A ‘Wicked’ good time at the Buell theater starting April 23
April 19, 2012 | 12:00 pm
(Updated: February 22, 2013 | 7:25 pm)
When Out Front Colorado learned Wicked, one of the most popular shows in the canon of the American musical theatre, was returning to Denver, we had to let the LGBT community know when to get on the horn for tickets.
Kevin McMahon graciously accepted our invitation for an interview. McMahon will be playing the Witch’s father and the Ozian Official as well as understudying the roles of The Wizard and Dr. Dillamond. This actor is a graduate of The Boston Conservatory, member of Equity and has played in national tours of everything from Sweeny Todd to A Little Night Music and The Full Monty.
Based on the hugely successful novel by Gregory Maguire, which is in turn based upon The Wizard of Oz and sequels by L. Frank Baum, Wicked features glorious music and lyrics by Stephen Schwartz. Two of the incredible numbers to look forward to are: Galinda’s crowd-pleasing “Popular” and Elphaba’s jaw-dropping number “Defying Gravity” at the end of Act One.
Here is what McMahon had to say about the show.
You have done lots of National tours. How does this one with Wicked stack up in that line-up? What makes it special?
There is no tour like Wicked. You’re right, I’ve done lots of touring, including the first (and only) National tour of the Tony award winning City of Angels. We would pull into a city and pray they marketed the show well, so there would be an audience. Wicked has entered into the rare rank of shows that people want to see over and over again. We play to enthusiastic sold-out crowds and that is one of the reason this tour is so fresh. With Wicked, we also have the luxury of usually playing a minimum of four-week engagements.
Touring is hard, but settling into a city for at least a month, softens the blow a bit and allows you to create a semblance of normalcy.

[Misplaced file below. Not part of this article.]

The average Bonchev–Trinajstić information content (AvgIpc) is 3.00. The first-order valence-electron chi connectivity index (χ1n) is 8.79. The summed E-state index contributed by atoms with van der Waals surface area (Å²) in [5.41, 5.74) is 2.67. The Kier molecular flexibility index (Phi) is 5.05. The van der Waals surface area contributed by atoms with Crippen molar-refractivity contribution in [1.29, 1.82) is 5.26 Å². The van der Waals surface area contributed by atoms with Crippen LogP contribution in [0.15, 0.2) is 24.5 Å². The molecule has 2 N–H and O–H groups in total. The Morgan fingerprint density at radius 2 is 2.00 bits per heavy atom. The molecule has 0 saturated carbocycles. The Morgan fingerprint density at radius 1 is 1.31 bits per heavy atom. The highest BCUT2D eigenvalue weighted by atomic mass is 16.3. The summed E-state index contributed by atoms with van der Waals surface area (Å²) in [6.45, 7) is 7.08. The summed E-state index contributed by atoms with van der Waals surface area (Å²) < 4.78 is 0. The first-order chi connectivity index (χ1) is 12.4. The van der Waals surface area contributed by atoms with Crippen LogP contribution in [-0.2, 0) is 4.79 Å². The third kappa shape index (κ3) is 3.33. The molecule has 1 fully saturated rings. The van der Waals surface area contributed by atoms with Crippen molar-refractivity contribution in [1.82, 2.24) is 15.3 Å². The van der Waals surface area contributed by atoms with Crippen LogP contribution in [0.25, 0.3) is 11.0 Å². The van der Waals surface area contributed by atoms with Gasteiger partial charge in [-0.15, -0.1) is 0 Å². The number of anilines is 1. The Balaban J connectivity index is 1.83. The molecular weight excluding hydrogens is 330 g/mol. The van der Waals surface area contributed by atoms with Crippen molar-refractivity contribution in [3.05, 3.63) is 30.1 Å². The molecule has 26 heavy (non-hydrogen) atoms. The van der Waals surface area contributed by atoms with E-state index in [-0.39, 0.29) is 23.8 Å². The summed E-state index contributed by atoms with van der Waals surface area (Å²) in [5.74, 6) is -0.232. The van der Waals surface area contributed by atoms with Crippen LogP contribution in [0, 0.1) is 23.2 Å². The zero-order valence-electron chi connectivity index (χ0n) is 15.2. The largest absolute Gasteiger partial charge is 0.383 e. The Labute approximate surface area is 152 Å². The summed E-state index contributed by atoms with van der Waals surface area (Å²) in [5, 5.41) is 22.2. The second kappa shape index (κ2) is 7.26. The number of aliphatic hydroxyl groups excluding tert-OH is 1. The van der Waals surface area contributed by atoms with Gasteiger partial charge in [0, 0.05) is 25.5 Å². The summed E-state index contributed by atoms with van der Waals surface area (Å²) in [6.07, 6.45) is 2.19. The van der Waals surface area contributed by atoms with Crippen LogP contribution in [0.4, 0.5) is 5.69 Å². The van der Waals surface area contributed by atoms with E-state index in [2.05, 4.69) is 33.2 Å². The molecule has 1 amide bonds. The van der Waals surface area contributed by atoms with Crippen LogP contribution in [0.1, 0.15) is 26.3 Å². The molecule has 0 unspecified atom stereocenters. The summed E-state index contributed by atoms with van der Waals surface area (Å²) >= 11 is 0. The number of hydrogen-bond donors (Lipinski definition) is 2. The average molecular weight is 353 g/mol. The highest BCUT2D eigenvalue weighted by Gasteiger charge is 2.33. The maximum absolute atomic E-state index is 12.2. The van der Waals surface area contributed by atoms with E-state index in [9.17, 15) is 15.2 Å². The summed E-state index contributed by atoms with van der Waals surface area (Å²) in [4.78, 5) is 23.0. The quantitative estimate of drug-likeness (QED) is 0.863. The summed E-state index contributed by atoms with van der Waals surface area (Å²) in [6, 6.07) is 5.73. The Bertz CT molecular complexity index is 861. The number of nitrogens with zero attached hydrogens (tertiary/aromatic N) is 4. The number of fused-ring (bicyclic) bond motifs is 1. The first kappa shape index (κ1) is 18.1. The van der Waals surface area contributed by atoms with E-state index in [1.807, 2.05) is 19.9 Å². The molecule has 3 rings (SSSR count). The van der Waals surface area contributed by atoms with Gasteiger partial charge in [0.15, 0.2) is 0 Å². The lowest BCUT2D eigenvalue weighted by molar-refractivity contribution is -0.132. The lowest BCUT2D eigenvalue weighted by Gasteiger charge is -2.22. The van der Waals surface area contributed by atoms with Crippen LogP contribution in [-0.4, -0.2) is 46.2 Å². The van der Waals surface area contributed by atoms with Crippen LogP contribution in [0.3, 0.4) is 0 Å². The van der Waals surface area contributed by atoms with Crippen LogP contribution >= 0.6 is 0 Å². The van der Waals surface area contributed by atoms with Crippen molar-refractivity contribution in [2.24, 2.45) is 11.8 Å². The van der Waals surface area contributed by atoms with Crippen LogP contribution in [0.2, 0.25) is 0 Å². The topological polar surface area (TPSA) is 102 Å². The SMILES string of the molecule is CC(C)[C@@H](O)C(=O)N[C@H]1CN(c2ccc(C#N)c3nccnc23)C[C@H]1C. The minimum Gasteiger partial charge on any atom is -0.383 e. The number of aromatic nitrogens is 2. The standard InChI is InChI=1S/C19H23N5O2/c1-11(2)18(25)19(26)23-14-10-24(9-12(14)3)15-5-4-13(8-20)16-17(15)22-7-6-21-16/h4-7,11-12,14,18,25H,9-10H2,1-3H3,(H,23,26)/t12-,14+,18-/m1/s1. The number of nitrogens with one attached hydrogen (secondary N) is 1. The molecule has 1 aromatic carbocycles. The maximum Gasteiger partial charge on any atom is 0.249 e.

As the understudy for the part of Dr. Dillamond, what are the challenges in performing the role of a singing goat professor? Does it relate to the opinions of bleating heart gay liberals like myself?
One of the biggest challenges is eating the paper (Elphaba’s offer to share her lunch) in the scene and then going right intro the song. Because I don’t do it every night, I haven’t perfected my paper eating technique. The taste and texture reminds me of communion wafer. Growing up in a strict Catholic home, I recall being forbidden to chew the communion so when the paper gets stuck to the roof of my mouth, I just go on and do the scene with it stuck there and deal with it later. Some things are too ingrained in the brain to overcome!
But seriously, Dr. Dillamond is an activist, and no doubt would be an advocate for gay rights. It’s a fun role to play and luckily, I’ve gotten to go on quite a few times.
Why do you think Wicked has become so popular?
First, it’s a smart. funny and well written musical, if it wasn’t quality the show’s popularity would have waned. Second, it’s source material, the novel Wicked, has its inspiration from the iconic The Wizard of Oz. I can’t think of another book/film, with the possible exception in the near future of the Harry Potter series, that is as ingrained in the popular consciousness. And last, the relationship and circumstances between the two leading characters, Elphaba and Glinda, has a resonance and a familiarity that everyone can relate to. Who hasn’t strived to be “popular”? Who hasn’t been misunderstood? The show just works and the creative team behind us makes sure we deliver a fresh performance each and every night to keep it popular for years to come.
I know it’s preposterous to suppose that there might be a Wicked virgin somewhere out there in the Denver gay community. But if there were, what do you think might entice him to fly to the box office?
Have you seen Fiyero’s act one pants? Or the sexy and extraordinarilytalented ensemble, dancing in fabulous (and Tony winning) costumes? How about the fact that we are also raising money for Broadway Cares/Equity Fights AIDS and Project Angel Heart while we are in Denver?
If you want to see more of us, in even less costumes, we are doing a one night only production of The Wicked Rocky Horror Show at the Ogden Theatre on April 23. Come see both and experience the true versatility of this amazing and generous company.
This show always sells out so hurry to get tickets now.
‘Wicked’ is playing at the Buell Theatre through May 20, with shows Tuesday through Sunday at 7:30 p.m. and additional matinees on Saturday and Sunday at 2 p.m. For tickets call 303-893-4100 or online at http://denvercenter.org.